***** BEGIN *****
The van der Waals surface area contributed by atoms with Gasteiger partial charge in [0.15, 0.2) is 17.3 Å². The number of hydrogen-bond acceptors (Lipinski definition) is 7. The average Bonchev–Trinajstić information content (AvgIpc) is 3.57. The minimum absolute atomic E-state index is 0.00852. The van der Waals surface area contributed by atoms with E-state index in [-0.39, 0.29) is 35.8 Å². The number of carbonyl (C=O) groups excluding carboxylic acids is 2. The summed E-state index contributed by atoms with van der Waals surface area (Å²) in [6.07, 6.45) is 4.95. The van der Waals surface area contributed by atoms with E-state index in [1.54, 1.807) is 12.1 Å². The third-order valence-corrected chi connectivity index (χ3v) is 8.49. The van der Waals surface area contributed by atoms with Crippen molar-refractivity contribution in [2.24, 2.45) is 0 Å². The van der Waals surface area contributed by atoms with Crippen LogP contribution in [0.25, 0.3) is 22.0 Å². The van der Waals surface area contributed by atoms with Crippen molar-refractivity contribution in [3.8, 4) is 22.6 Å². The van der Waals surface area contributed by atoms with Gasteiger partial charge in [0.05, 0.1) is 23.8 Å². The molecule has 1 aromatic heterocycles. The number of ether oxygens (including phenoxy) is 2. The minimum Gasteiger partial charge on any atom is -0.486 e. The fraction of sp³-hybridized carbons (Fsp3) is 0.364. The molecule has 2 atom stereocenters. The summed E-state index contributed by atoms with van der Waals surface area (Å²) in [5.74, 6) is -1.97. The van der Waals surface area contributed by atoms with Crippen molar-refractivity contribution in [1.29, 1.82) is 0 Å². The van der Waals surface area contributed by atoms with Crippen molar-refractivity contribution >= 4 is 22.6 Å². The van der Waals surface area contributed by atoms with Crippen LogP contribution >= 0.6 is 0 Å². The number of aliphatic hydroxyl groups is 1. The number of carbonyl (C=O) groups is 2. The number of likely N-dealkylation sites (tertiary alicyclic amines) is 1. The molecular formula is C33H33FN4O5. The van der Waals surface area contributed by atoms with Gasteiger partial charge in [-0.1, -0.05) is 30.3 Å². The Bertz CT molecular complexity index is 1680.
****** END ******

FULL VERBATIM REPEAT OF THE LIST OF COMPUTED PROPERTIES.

The van der Waals surface area contributed by atoms with Gasteiger partial charge in [0.15, 0.2) is 17.3 Å². The number of hydrogen-bond acceptors (Lipinski definition) is 7. The average Bonchev–Trinajstić information content (AvgIpc) is 3.57. The minimum absolute atomic E-state index is 0.00852. The van der Waals surface area contributed by atoms with E-state index in [-0.39, 0.29) is 35.8 Å². The number of carbonyl (C=O) groups excluding carboxylic acids is 2. The summed E-state index contributed by atoms with van der Waals surface area (Å²) in [6.07, 6.45) is 4.95. The van der Waals surface area contributed by atoms with E-state index in [1.54, 1.807) is 12.1 Å². The third-order valence-corrected chi connectivity index (χ3v) is 8.49. The van der Waals surface area contributed by atoms with Crippen molar-refractivity contribution in [2.24, 2.45) is 0 Å². The van der Waals surface area contributed by atoms with Crippen LogP contribution in [0.25, 0.3) is 22.0 Å². The van der Waals surface area contributed by atoms with Crippen molar-refractivity contribution in [3.8, 4) is 22.6 Å². The van der Waals surface area contributed by atoms with Gasteiger partial charge in [0.05, 0.1) is 23.8 Å². The molecule has 1 aromatic heterocycles. The number of ether oxygens (including phenoxy) is 2. The minimum Gasteiger partial charge on any atom is -0.486 e. The fraction of sp³-hybridized carbons (Fsp3) is 0.364. The molecule has 2 atom stereocenters. The summed E-state index contributed by atoms with van der Waals surface area (Å²) in [5.74, 6) is -1.97. The van der Waals surface area contributed by atoms with Crippen molar-refractivity contribution in [1.29, 1.82) is 0 Å². The van der Waals surface area contributed by atoms with Crippen molar-refractivity contribution >= 4 is 22.6 Å². The van der Waals surface area contributed by atoms with Crippen LogP contribution >= 0.6 is 0 Å². The number of aliphatic hydroxyl groups is 1. The number of carbonyl (C=O) groups is 2. The number of likely N-dealkylation sites (tertiary alicyclic amines) is 1. The molecular formula is C33H33FN4O5. The van der Waals surface area contributed by atoms with Gasteiger partial charge in [-0.1, -0.05) is 30.3 Å². The Bertz CT molecular complexity index is 1680.